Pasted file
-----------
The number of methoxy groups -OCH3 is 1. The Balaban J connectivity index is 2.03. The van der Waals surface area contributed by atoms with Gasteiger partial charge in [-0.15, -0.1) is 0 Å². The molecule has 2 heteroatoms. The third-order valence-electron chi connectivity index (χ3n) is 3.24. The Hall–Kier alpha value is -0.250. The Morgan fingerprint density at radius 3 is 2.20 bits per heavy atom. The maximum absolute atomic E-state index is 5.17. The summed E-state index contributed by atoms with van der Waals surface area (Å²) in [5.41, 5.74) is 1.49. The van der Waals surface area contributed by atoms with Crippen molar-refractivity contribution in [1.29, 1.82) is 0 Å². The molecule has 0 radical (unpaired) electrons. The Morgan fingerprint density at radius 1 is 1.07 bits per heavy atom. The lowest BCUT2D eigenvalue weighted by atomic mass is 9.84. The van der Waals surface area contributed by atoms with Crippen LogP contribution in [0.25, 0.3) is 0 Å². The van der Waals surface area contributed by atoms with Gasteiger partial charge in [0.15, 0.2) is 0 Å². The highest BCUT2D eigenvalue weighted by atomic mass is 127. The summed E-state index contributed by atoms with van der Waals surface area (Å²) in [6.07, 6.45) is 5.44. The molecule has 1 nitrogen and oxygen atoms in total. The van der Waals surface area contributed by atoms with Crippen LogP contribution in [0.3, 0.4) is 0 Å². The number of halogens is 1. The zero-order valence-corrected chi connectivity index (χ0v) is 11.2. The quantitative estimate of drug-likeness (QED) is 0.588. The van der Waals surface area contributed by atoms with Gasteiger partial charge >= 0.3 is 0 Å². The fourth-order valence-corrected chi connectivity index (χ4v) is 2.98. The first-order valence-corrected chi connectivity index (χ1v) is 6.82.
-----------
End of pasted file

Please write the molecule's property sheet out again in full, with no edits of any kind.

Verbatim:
The number of methoxy groups -OCH3 is 1. The Balaban J connectivity index is 2.03. The van der Waals surface area contributed by atoms with Gasteiger partial charge in [-0.15, -0.1) is 0 Å². The molecule has 2 heteroatoms. The third-order valence-electron chi connectivity index (χ3n) is 3.24. The Hall–Kier alpha value is -0.250. The Morgan fingerprint density at radius 3 is 2.20 bits per heavy atom. The maximum absolute atomic E-state index is 5.17. The summed E-state index contributed by atoms with van der Waals surface area (Å²) in [5.41, 5.74) is 1.49. The van der Waals surface area contributed by atoms with Crippen molar-refractivity contribution in [1.29, 1.82) is 0 Å². The molecule has 0 radical (unpaired) electrons. The Morgan fingerprint density at radius 1 is 1.07 bits per heavy atom. The lowest BCUT2D eigenvalue weighted by atomic mass is 9.84. The van der Waals surface area contributed by atoms with Crippen LogP contribution in [0.25, 0.3) is 0 Å². The van der Waals surface area contributed by atoms with Gasteiger partial charge in [0.15, 0.2) is 0 Å². The highest BCUT2D eigenvalue weighted by atomic mass is 127. The summed E-state index contributed by atoms with van der Waals surface area (Å²) in [6.07, 6.45) is 5.44. The molecule has 1 nitrogen and oxygen atoms in total. The van der Waals surface area contributed by atoms with Crippen LogP contribution in [0.3, 0.4) is 0 Å². The number of halogens is 1. The zero-order valence-corrected chi connectivity index (χ0v) is 11.2. The quantitative estimate of drug-likeness (QED) is 0.588. The van der Waals surface area contributed by atoms with Gasteiger partial charge >= 0.3 is 0 Å². The fourth-order valence-corrected chi connectivity index (χ4v) is 2.98. The first-order valence-corrected chi connectivity index (χ1v) is 6.82.